Rainy days like today call for a warm blanket, a hot drink and – street art. This is a continuation of a series of posts capturing wall posters with cryptic – sometimes unsettling – sayings slapped up around Brooklyn. One reader commented that they look like “humongous fortune cookie fortunes, but with disturbing messages from a dystopic society,” which is an apt description.
Here are some new (or newish) examples that I’ve come across on runs over the last few months. Continue reading
For three years now, I’ve compiled a spectator’s guide to the NYC marathon. Sometimes, I even take my own advice. Here’s a belated race report, of sorts, from someone who did not run – but nonetheless spent the entire day (from a little after 7 in the morning until nearly 7 at night) along, or in proximity to, the course.
I love marathon morning. I love it even more now that the first Sunday in November is also the first day of standard time, which lets me bounce out of bed, linger over my coffee while the sky lightens, and still head out at a ridiculously early hour. By 7 am, I had my running shoes on and was heading down to Fourth Avenue for my traditional run-the-course-backwards jog from Park Slope to Bay Ridge. Continue reading
What does it take to rouse this blog from its slumbers? What it takes, evidently, is a jolt of sugar and caffeine, followed by a sharp slash of yellow mustard. Sour orange juice, garlic, salt and pork help, too.
Which is to say . . . I had lunch at this counter in Gowanus, and just had to write about it. My initial plan was to include it in my annual NYC marathon course round-up (yes, installment #3 will be arriving soon), but (a) My Cuban Spot is closed on Sundays and (b) it really deserves its own post. (UPDATE: the restaurant is now *open* on Sundays starting at noon. It’s closed Mondays.) Continue reading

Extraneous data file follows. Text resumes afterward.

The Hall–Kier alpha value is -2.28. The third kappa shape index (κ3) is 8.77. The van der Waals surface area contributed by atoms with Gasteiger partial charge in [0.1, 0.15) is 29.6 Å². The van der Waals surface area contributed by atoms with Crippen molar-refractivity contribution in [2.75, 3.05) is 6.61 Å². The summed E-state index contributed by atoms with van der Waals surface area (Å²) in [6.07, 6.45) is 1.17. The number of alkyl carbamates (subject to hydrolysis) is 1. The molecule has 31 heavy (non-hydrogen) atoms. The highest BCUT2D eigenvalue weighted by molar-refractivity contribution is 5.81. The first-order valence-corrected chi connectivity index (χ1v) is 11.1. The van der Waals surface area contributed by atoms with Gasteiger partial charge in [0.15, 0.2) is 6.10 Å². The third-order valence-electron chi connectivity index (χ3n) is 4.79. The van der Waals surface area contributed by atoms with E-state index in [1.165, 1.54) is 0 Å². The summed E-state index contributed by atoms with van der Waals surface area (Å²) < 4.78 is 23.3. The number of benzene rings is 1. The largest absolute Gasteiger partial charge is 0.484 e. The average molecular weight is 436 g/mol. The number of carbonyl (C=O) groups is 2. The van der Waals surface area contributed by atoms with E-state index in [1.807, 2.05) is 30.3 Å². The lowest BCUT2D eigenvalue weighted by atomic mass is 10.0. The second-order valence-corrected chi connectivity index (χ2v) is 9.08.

Last year, I posted about a series of cryptic messages printed on posters and pasted up on walls around the borough. I’m here to report that the artist(s) is (or are) still at it.
Here’s an updated gallery with some recently-spotted* additions. To me, the messages seem to have taken a darker turn. Is that an artifact of a small, skewed sample, do you suppose, or a reflection of darker times? Continue reading
One of my first posts when I started this blog three years ago was a tribute to the Kentile Floors sign that once graced the Gowanus skyline, rising above Second Avenue at 8th Street. The last letters disappeared in early July of 2014; coming home on the F train hasn’t been the same since.
The sign is gone, and Kentile floor coverings themselves are even longer gone, but you can still buy a “Mens Kentile Floors T Shirt in Rust Orange” from Livepoultry designs for $28 on Etsy. Or, for $20, a DIY model kit made from chipboard (“a 100% recycled material”) by Boundless Brooklyn.
Or you can seek out tributes on walls around the borough – from the walls of the luxury condo developments that have replaced manufacturing enterprises, to walls shadowed by public housing projects where former manufacturing workers and their children and grandchildren, employed in other sectors or not at all, live. Continue reading